Audiophile "PA" System??

Here is a new idea:

Health and fitness for me is discipline that goes in and out of favour, but when I do work out, I really enjoy listening to music.

In general, the iPod has been a breakthrough device for this application, but I find headphones a bit fatiguing and claustrophobic.

So I am wondering if I were to set up a small gym at home, what type of system would be reasonably priced, robust enough to withstand a bit of sweat and vibration, and be able to play loudly and sometimes over the din of exercise machines.

Of course, at the same time sounding as sweet and musical as possible and having decent bass response. Can't go jogging to baroque chamber music.

Any thoughts?
By PA, do you mean "personal audio", or "public address" system? If you say "home gym", you probably mean the latter... if so, you can easily outgun a half-dozen exercise machines with some classic Klipsch - going from smallest to largest in size, skipping the obscenely large stuff: Heresy(I/II) / Quartet / Forte(I/II)... also dozens of models of JBLs - lots used in gyms and live venues, several wall/ceiling/post-mount options.

Vibrations? Skip analog, go digital... perhaps even use a wall-mount turntable shelf for your CD-player (carousel?).

At worst (at best?), maybe some pro-audio stuff - like powered monitor speakers (Mackie et. al.), and just a source / pre to drive them?

Thanks -- yes, I meant PA, public address, as in loud with bass.

The pro audio stuff to my ears is sometimes very fatiguing, not what I want when already fatigued from exercise.

Have not heard Klipsch in about 20 years, but I think they are sturdy and probably cheap.

Maybe I should rephrase the question as "college dorm room audiophile" system.

Robust, as inexpensive as possible, used equipment preferred, but still warm, musical, non fatiguing and sufficient bass when shaking the house.

Any and all ideas appreciated.
Klipsch isn't going to give alot of bass, and in wrong systems can be fatiguing. Same with many JBL, so I guess I don't think that's going to be the best bet.

How about this? Wharfedale Valdus or similar low-end hi-fi speakers (poly cones - fast and punchy, lots of very decent bass). I have a pair of Valdus 500s in my basement - great for the money (< $200 for full floorstanders: 2 bass, 1 mid, 1 tweet, dual-ported). The rear port of one of these speakers ripples and waves a tapestry wallhanging from about 2 feet when cranked, and they're designed to take it without breaking up. Very suited to "rave" music - techno, dance etc. as a result - fast, handle tons of power, produce lots of bass. When I'm upstairs with these things cranking, it can sound like the pictures are going to fall off the walls.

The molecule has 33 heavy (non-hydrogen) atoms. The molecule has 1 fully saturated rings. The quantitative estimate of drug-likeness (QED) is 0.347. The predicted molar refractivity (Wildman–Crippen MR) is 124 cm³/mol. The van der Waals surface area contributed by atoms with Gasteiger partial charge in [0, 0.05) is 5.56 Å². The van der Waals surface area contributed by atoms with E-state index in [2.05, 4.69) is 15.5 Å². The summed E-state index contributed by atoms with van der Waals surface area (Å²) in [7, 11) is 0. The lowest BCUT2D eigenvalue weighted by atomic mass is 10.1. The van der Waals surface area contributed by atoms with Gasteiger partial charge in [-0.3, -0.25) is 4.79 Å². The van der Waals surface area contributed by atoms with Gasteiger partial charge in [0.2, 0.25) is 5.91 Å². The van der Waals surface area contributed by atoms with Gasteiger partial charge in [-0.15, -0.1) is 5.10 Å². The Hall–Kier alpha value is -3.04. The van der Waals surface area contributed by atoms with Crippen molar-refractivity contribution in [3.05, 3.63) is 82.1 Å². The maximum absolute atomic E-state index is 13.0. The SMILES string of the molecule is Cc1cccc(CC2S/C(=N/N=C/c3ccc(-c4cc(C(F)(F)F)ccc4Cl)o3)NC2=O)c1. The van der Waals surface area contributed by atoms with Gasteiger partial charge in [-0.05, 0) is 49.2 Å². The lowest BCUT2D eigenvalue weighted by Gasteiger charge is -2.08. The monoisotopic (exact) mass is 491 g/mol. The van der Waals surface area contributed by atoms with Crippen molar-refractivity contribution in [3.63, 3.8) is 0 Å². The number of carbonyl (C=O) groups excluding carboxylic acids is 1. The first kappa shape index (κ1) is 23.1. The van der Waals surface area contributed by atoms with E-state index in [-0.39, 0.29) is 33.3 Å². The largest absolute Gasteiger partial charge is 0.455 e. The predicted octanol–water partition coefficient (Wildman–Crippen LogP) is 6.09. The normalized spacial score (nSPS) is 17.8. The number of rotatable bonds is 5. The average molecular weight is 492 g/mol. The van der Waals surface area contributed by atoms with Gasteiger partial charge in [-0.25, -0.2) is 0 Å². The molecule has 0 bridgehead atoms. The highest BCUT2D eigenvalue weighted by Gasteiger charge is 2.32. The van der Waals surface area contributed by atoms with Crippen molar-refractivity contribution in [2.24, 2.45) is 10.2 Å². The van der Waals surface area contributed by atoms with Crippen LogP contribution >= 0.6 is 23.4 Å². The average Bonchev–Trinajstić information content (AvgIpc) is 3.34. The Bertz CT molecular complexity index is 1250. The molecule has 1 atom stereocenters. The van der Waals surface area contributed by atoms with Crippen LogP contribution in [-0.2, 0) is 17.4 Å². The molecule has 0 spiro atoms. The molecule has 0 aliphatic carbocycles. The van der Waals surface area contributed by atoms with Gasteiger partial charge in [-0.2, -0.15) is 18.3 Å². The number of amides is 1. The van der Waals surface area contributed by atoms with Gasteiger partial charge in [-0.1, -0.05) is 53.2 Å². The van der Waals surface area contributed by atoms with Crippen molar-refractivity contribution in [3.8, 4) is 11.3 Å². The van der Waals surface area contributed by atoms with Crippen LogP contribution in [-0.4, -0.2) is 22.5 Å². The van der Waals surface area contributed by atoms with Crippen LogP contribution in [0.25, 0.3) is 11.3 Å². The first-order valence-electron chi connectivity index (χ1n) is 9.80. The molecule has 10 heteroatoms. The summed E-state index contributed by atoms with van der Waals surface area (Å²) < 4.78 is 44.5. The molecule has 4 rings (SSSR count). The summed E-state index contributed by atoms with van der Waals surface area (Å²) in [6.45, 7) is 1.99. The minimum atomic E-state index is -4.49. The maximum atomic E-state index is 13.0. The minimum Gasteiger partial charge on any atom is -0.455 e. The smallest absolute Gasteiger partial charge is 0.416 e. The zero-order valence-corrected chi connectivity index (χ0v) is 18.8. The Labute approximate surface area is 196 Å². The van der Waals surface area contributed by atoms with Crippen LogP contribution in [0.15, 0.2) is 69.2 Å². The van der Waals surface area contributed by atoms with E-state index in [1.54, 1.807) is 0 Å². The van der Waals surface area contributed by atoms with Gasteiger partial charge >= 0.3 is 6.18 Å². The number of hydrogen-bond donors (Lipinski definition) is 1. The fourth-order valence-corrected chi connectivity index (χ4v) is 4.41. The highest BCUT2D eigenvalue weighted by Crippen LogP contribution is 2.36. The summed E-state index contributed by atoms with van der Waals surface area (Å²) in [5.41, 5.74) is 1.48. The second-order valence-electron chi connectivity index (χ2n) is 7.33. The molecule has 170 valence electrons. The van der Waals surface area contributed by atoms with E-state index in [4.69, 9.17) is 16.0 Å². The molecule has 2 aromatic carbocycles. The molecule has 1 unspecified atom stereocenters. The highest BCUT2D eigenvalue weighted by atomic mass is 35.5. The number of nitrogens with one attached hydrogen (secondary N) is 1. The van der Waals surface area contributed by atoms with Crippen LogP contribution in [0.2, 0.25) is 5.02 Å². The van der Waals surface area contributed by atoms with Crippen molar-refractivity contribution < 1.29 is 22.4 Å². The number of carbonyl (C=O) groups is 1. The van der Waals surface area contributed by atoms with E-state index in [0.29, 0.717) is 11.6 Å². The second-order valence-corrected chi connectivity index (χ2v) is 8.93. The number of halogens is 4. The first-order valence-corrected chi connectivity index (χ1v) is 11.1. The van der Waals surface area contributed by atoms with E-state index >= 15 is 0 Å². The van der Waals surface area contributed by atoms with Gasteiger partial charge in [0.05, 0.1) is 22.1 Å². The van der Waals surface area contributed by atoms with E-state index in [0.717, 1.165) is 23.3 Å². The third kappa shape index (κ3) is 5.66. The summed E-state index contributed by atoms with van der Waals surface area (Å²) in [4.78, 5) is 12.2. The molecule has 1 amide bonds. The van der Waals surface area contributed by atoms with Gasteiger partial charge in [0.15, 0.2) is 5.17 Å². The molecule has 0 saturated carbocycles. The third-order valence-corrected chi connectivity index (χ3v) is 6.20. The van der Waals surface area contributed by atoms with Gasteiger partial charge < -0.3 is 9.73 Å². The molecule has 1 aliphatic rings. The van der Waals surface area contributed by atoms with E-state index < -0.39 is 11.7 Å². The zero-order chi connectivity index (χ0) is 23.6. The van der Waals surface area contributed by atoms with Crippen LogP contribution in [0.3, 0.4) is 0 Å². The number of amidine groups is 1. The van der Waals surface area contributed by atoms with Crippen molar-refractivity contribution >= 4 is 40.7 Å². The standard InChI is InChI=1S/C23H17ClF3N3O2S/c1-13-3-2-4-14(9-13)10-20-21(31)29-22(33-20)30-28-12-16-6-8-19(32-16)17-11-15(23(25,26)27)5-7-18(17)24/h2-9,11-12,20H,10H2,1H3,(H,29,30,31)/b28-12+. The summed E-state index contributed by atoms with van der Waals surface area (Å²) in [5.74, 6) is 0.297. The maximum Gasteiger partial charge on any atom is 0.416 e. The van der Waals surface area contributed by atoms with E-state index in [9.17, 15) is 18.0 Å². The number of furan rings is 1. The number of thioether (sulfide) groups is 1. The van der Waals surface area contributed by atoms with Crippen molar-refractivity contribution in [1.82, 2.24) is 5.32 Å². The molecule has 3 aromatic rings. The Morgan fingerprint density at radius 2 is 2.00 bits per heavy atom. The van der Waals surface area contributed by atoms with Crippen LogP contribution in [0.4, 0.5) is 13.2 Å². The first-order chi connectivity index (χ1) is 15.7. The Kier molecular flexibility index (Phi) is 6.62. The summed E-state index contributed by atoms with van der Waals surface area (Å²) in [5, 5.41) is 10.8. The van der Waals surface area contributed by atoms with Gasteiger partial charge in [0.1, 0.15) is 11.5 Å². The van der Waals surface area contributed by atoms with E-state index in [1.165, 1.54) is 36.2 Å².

Power with a Bryston 3b, some old B&K ST140 (not necessarily bass monsters, but with the Wharfedales, will still produce gobs - this is what I'm using), an old Belles etc. Even a Hafler.

The Wharfedale is definitely robust, as inexpensive as possible, and can be very warm and musical, especially with a warm and musical amp like the B&K ST140. You could do this for < $500 easily. As for robust, the B&Ks are tanks. Stick with the older ST140 though, not any newer B&Ks - the sound changed for the worse in newer stuff.
What about large studio monitors like the EV Sentry 500's. They're large and have tons of punch. Not for a sit-down but will make you get up. Let me know. I know of a pair in storage.
I have a mackie sa1521 powered speaker ($850, 15"+horn) that I recently used as a stereo (using a mackie mixer - you can find these for $150 - as pre) while my 'real' stereo was being worked on and it sounded amazingly good. Way better than their ubiquitous 12" speaker model that all the djs use.
If you are setting up a gym, why not add to the construction and put in a bunch of ceiling speakers? One nice amp/receiver with a 6-12 speaker selector (Niles?) would do great. You could have a built in sub to handle all of the bass. It may save you from blasting to hear what you want. You could just keep a cheapo remote with you to hang on the equipment and adjust things as you go. This would eliminate a lot of problems, ie working out directly in front of one channel and not hearing the other.
I have been using a pair of Bose 402 (Basic) loudspeakers for almost 10 years. They are amazing! Lightweight for portability (1 carrier case holds both at 28lbs total if I remember right). 4 4" speakers in each cabinet rated to 300W. Crystal clear and clean PA speakers

Their newer Extended 402 model has the matching Panaray MB4 Bass Loudspeaker.